The tax code is ‘not race and gender neutral’ according to new research.
If you’re physically hurt on the job, the IRS generally won’t touch the worker’s compensation or legal settlement you receive.
That’s one example of how the federal tax code is riddled with double standards that give the upper hand to men and to the affluent, according to three studies released Wednesday that callled for an overhaul of the tax code to reflect America in 2019.
“The tax code is a social document,” said Melissa Boteach, vice president of income security and childcare at the National Women’s Law Center, a legal advocacy organization pushing for gender equality. “What these tax preferences are saying is this pain is more important than that pain.”
The National Women’s Law Center worked on all three of the reports, which were also authored by the Roosevelt Institute, a left-leaning think tank; the Center on Poverty and Inequality at Georgetown University’s law school; and the Groundwork Collaborative, a Vermont-based nonprofit that promotes a “progressive economic worldview.”
“The people in the room where tax laws are being written are predominantly white and male,” Boteach said, noting that a woman didn’t join the ranks of the U.S. Senate Finance Committee until 1995. (Then-Senator Carol Moseley Braun, a Democrat from Illinois, was the trailblazing female member on the committee, where many important taxation decision are made.)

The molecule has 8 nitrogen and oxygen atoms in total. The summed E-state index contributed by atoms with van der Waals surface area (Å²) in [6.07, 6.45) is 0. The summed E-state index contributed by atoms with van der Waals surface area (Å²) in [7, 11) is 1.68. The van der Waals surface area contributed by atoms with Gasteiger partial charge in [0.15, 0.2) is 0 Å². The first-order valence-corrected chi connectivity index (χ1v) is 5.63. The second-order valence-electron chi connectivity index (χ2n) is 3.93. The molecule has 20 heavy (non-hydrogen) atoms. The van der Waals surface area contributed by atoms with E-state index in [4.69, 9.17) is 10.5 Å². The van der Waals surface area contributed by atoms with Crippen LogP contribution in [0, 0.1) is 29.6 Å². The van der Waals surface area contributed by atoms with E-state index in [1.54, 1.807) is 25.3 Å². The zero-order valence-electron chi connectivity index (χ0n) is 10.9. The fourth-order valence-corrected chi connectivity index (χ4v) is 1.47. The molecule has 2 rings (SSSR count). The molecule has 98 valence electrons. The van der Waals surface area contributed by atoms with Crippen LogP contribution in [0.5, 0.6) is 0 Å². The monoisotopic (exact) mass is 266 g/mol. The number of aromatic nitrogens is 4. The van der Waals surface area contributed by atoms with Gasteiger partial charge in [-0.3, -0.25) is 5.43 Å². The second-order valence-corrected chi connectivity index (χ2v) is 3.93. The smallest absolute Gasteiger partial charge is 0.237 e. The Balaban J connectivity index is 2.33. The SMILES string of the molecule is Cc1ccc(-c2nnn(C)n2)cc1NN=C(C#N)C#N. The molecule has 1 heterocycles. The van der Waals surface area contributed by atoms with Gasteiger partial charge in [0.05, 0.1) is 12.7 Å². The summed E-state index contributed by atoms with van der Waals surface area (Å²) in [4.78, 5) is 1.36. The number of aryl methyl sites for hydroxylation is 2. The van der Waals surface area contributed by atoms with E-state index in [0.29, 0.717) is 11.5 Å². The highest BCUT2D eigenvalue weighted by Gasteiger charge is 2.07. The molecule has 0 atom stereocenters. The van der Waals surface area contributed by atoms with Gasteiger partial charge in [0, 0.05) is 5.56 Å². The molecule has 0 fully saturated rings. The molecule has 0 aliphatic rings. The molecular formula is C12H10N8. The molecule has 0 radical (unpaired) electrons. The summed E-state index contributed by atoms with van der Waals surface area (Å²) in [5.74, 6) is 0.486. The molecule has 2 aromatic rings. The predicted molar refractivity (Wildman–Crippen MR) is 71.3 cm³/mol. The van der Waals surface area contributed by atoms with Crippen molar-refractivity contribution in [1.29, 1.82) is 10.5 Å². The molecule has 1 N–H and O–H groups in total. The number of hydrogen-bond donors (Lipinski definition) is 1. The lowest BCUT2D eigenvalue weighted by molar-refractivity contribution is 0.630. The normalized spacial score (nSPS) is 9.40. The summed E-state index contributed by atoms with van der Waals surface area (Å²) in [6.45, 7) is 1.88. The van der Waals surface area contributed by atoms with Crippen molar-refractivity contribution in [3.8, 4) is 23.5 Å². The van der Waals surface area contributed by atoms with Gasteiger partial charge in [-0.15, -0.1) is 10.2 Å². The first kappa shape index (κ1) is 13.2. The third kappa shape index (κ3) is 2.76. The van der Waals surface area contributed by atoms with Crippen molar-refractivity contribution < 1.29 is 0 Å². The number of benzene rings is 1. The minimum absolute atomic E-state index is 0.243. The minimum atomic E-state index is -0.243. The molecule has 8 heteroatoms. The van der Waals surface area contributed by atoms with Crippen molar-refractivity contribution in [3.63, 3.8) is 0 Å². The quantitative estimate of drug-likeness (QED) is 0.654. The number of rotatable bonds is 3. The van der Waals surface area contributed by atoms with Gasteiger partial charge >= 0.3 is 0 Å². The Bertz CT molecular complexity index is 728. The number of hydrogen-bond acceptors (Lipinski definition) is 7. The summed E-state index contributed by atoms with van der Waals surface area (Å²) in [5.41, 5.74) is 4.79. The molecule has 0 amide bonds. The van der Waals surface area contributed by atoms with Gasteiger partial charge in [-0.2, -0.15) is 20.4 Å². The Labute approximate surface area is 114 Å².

Sometimes taxation imbalances have happened because of lawmakers’ blind spots about the consequences, Boteach said. Other times lawmakers knew exactly what they were doing — like during 1950s debates on child care tax deductions, she said.
Either way, the tax code is in bad need of many updates, according to Boteach. More refundable tax credits would be one way to correct imbalances in the tax code that burden lower-income taxpayers, say the reports from the National Women’s Law Center and others.
“Everyone wants a tax code that treats everyone equally,” said Adam Michel, senior policy analyst at the Heritage Foundation, a right-leaning think tank. “We’re certainly not there today,” he later added. But focusing on select tax provisions like the rules around worker’s compensation versus sexual harassment is “too narrow” when many other unfair rules deserve scrutiny too, he said.
“There’s all sorts of discrepancies that shouldn’t be there,” Michel said.
The studies come as tax policy is having a bit of a moment.
American taxpayers had an eventful first year under the Trump administration’s tax reforms; some people swung from refunds to bills while others saw their refunds climb. Meanwhile, Democratic presidential candidates like Sen. Elizabeth Warren and Sen. Bernie Sanders say their proposals to tax the super-rich would underwrite large-scale social programs.
There are bright spots in the tax code for women and minorities, the studies acknowledged. The Earned Income Tax Credit — a credit up to $6,431 for a low-income family with kids — was one such example, researchers said.
The credit has helped single mothers join the workforce, but it doesn’t do much to help out childless workers at the lower end of the earnings ladder, they said. Furthermore, there are increased odds the IRS will audit people who claim the credit, they added.